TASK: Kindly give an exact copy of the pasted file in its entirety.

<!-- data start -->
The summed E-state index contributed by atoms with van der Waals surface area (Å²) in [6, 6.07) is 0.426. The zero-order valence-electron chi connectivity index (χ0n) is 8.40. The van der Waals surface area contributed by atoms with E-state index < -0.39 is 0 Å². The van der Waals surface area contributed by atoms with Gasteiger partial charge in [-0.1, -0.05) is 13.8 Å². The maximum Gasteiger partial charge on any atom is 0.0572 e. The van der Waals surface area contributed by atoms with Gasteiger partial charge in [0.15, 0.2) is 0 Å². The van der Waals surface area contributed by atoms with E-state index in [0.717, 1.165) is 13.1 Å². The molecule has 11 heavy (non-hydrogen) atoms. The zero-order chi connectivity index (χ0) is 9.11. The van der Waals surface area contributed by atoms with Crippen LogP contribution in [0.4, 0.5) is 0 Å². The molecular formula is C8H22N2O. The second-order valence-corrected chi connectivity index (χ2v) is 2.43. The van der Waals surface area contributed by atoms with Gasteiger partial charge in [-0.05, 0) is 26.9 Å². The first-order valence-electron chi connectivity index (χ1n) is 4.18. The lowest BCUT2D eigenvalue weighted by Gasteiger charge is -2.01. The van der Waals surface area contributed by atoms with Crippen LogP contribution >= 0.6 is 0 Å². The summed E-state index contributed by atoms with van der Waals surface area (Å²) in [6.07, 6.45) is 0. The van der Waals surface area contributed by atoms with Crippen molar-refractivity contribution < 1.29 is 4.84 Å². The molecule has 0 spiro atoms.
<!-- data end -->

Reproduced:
The summed E-state index contributed by atoms with van der Waals surface area (Å²) in [6, 6.07) is 0.426. The zero-order valence-electron chi connectivity index (χ0n) is 8.40. The van der Waals surface area contributed by atoms with E-state index < -0.39 is 0 Å². The van der Waals surface area contributed by atoms with Gasteiger partial charge in [-0.1, -0.05) is 13.8 Å². The maximum Gasteiger partial charge on any atom is 0.0572 e. The van der Waals surface area contributed by atoms with Gasteiger partial charge in [0.15, 0.2) is 0 Å². The van der Waals surface area contributed by atoms with E-state index in [0.717, 1.165) is 13.1 Å². The molecule has 11 heavy (non-hydrogen) atoms. The zero-order chi connectivity index (χ0) is 9.11. The van der Waals surface area contributed by atoms with Crippen LogP contribution in [0.4, 0.5) is 0 Å². The molecular formula is C8H22N2O. The second-order valence-corrected chi connectivity index (χ2v) is 2.43. The van der Waals surface area contributed by atoms with Gasteiger partial charge in [-0.05, 0) is 26.9 Å². The first-order valence-electron chi connectivity index (χ1n) is 4.18. The lowest BCUT2D eigenvalue weighted by Gasteiger charge is -2.01. The van der Waals surface area contributed by atoms with Crippen LogP contribution >= 0.6 is 0 Å². The summed E-state index contributed by atoms with van der Waals surface area (Å²) in [6.07, 6.45) is 0. The van der Waals surface area contributed by atoms with Crippen molar-refractivity contribution < 1.29 is 4.84 Å². The molecule has 0 spiro atoms.